I’ve been quite enjoying Hybrid Pedagogy‘s MOOC MOOC. Advertised as a MOOC about MOOCs, it promises to be a “lively, playful scrutiny and consideration of the Massive Open Online Course.” Of course, some people have already pointed out that the course isn’t technically a MOOC. Rebecca, (@rjhogue) on Twitter, has pointed out that the weekly time format for MOOC MOOC doesn’t really lend well to the creation of content. Apostolous K, an instructional designer from Salem, MA, goes further:
The time allowed for each topic is barely enough to read and reflect, much less have a meaningful conversation and debate about the topic. It seems, to me, that this μMOOC (micro MOOC) is built around the workshop model, where there is a subject matter expert at the helm who directs and supervises a highly intensive learning experience (although very rarely have I gotten a ton out of highly compact workshops, personally speaking). This, to me anyway, seems fundamentally oppositional to what MOOCs are.
Fair enough. But it also seems to me that comparing the experience of the next week to a real MOOC is also missing the point.
Whether MOOC MOOC is a real, micro, fake, or workshop-based MOOC, the real test will be focused on how well this interface brings together different kinds of educators to engage in new discussions about MOOCs. There is something powerful in the idea that – even in the first twenty-four hours of the experiment – we have very different populations engaging in multiple conversations simultaneously and critically adding to the MOOC-experience.
I don’t think Sean, Pete, Jesse, and Robin were kidding when they said that there is something incessant about MOOCs. The MOOC is everywhere.
Let me add to that idea by taking a slightly Derridean turn here, and claim that (at least in this context): “il n’y a pas de hors-MOOC.” There is no-outside MOOC, or there is nothing outside the MOOC. The fact that people are reading articles and responding in discussions on the Canvas interface is part of the MOOC. The blog posts that are emerging and calling the MOOC MOOC “not a real MOOC” are parts of the MOOC. The Twitter conversation happening in a few hours is part of the MOOC. Each time someone mentions the MOOC, interacts with the MOOC, even “lurks” in the MOOC, this action expands the very being of the MOOC.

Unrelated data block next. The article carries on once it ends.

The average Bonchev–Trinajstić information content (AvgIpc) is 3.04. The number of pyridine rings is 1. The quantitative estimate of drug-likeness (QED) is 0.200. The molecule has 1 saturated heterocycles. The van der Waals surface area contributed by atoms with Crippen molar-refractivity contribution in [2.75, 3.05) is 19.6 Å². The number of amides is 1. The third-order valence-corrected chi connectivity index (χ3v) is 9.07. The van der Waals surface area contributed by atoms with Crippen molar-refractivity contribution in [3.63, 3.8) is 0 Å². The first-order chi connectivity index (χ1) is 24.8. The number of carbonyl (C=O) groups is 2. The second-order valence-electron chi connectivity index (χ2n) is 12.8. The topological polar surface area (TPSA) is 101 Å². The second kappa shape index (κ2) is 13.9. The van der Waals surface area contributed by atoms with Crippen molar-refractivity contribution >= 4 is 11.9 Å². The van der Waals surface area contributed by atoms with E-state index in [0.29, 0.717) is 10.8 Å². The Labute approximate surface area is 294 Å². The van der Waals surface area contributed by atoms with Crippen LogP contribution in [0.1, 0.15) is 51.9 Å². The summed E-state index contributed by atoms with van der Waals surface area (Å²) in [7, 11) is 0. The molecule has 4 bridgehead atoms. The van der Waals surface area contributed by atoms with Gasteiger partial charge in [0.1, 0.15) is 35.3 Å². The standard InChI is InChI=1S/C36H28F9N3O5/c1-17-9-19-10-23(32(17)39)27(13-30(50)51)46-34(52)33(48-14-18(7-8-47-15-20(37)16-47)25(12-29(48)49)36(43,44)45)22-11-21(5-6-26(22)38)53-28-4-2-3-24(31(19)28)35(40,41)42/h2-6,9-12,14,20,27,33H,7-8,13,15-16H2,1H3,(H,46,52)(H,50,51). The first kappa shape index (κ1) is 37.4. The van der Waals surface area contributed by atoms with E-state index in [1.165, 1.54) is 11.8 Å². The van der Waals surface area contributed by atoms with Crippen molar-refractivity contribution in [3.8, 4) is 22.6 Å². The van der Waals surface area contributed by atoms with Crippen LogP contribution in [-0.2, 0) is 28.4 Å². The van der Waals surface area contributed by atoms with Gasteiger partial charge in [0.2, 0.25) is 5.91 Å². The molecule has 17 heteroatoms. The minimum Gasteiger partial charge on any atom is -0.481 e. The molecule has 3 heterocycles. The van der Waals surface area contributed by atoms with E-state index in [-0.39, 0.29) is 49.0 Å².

I realize this claim is somewhat dramatic and probably a more than a little hyperbolic. I haven’t really used that Derrida quote in quite some time, mostly because I don’t believe that everything is reducible to “the text” or “language” or – really – anything. But let me draw out some of the implications of an expanded, distributed, and networked sense of the MOOC MOOCs ontology. In the first article we read for today, “What is the theory that Underpins Our MOOCs?” George Siemens lists connectivist, constructivist, and networked interactions as some of the ideas that guide the best MOOC classrooms.
“In a traditional course,” Siemens argues, “the instructor creates knowledge coherence by bounding the domain of knowledge that the learners will explore: i.e. this is the course text, here are the readings, quizzes will validate that you’ve learned what I think is important, etc. In our MOOCs, we have a sloppier relationship with coherence. I communicate my views of how different elements are related, but then ask learners to explore, deepen, and extend the ideas I/we express with additional narratives/opinions/views.”
In fact, the idea that a single set of content must be broadcasted to a (more or less) coherent but broad number of audience-members is exactly what many people critique about MOOCs. The best MOOCs, in my mind, are designed to foster unique interactions and unpredictable insights. Who cares if everyone reads all of the articles Jesse et al., post each day? That’s not the point. The point is to make something different and to foster suggestive alternatives to the boring broadcast model of MOOC pedagogy currently dominating the headlines. And, if we take that purpose seriously, the MOOC MOOC has already succeeded.